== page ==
Central Park Sprayed for Mosquitoes

NEW YORK--Manhattan's Central Park was sprayed with insecticide yesterday in New York City's battle to kill mosquitoes after a rare outbreak of St. Louis encephalitis that claimed three lives.

Health officials were investigating whether a 79-year-old woman who died Saturday in the borough of Queens was a fourth victim of the brain-swelling viral infection named after the city where it first appeared in 1933.

The number of confirmed cases of St. Louis encephalitis (SLE) in the first recorded outbreak of the disease in New York City increased to 11 with the addition of two new cases in the Bronx yesterday. Sixty-five cases are still under investigation.

"All New Yorkers should take precautions against mosquito bites," Mayor Rudolph W. Giuliani told a news conference, urging residents "to be calm and cooperative as we continue our surveillance for this virus and do whatever is necessary."

The outbreak, traced to birds that carried the virus from southern regions and transmitted it to the local mosquito population, became apparent to city health officials Sept 2.

Health workers used trucks to spray the insecticide, malathion, over the 843 acres of Central Park during a seven-hour period starting late Sunday night.

Large areas of Staten Island and Queens were also sprayed Sunday night. Aerial spraying began last week in residential areas and intensified over the weekend to cover the city's five boroughs.

Officials said insecticide would be sprayed last night by truck in areas of Manhattan south of Central Park, including Times Square, Greenwich Village and Wall Street.

Suspect Called Dragging Death a 'Rush'

BRYAN, Tex.--A white supremacist charged with dragging a black man to his death was so proud of his participation in the gruesome act that he bragged in a jailhouse letter that it was a "rush" and "I'm still licking my lips for more," a prosecutor said as the man's murder trial began.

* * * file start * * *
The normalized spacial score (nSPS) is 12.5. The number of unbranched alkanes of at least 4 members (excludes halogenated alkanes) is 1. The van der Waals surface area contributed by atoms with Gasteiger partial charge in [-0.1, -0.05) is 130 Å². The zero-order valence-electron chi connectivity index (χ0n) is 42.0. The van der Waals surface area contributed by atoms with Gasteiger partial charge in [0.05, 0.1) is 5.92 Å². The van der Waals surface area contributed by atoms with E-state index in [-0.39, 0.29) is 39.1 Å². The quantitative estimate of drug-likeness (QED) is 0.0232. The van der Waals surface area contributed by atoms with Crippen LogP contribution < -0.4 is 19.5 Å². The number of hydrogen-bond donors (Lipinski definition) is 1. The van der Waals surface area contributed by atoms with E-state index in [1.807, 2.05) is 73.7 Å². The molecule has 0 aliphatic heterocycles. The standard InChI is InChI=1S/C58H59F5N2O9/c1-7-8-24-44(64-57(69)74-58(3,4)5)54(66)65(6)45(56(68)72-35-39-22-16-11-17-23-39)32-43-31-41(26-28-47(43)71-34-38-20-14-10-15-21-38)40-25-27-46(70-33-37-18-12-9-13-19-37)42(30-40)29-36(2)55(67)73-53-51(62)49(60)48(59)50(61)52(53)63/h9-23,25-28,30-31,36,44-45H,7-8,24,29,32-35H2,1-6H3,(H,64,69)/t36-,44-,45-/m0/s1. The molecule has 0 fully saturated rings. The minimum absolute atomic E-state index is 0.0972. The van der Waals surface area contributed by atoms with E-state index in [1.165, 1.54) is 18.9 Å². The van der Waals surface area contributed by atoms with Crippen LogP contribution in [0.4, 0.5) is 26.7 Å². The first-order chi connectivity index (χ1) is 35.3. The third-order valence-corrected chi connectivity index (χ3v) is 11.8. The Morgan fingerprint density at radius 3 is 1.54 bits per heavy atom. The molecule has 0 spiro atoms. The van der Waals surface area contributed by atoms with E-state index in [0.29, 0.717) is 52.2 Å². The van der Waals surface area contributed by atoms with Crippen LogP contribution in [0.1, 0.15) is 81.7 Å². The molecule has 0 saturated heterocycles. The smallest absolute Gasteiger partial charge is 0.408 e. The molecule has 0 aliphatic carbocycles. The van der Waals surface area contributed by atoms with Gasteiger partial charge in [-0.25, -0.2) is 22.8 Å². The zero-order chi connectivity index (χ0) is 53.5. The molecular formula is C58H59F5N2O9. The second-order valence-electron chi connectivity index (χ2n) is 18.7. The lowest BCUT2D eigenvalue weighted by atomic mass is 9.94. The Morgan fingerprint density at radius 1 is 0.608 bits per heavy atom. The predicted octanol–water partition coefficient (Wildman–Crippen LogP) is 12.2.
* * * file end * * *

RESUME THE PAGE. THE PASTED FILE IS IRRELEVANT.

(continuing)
"I'm the . . . hero of the day," Lawrence Russell Brewer wrote to another inmate while being held at the Jasper County Jail in the June 1998 slaying.

Brewer, 32, is one of three white men who were charged with killing James Byrd Jr., 49, by dragging him behind a pickup truck. One of the men has already been convicted and sentenced to death.

"Well, I did it," Brewer wrote in the July 1998 letter, which was intercepted by a deputy. "And no longer am I a virgin. It was a rush and I'm still licking my lips for more."

"He sees himself as a hero, a star, that he's really accomplished," Jasper District Attorney Guy James Gray said in his opening statement.

Defense attorney Doug Barlow, who declined to make an opening statement, said Brewer was writing about sex and not a slaying.

Brewer and John William King and Shawn Allen Berry, both 24, are accused of abducting Byrd, 49, chaining him and dragging him to pieces.

King, the first to go to trial, was sentenced to death in February. Berry is awaiting trial.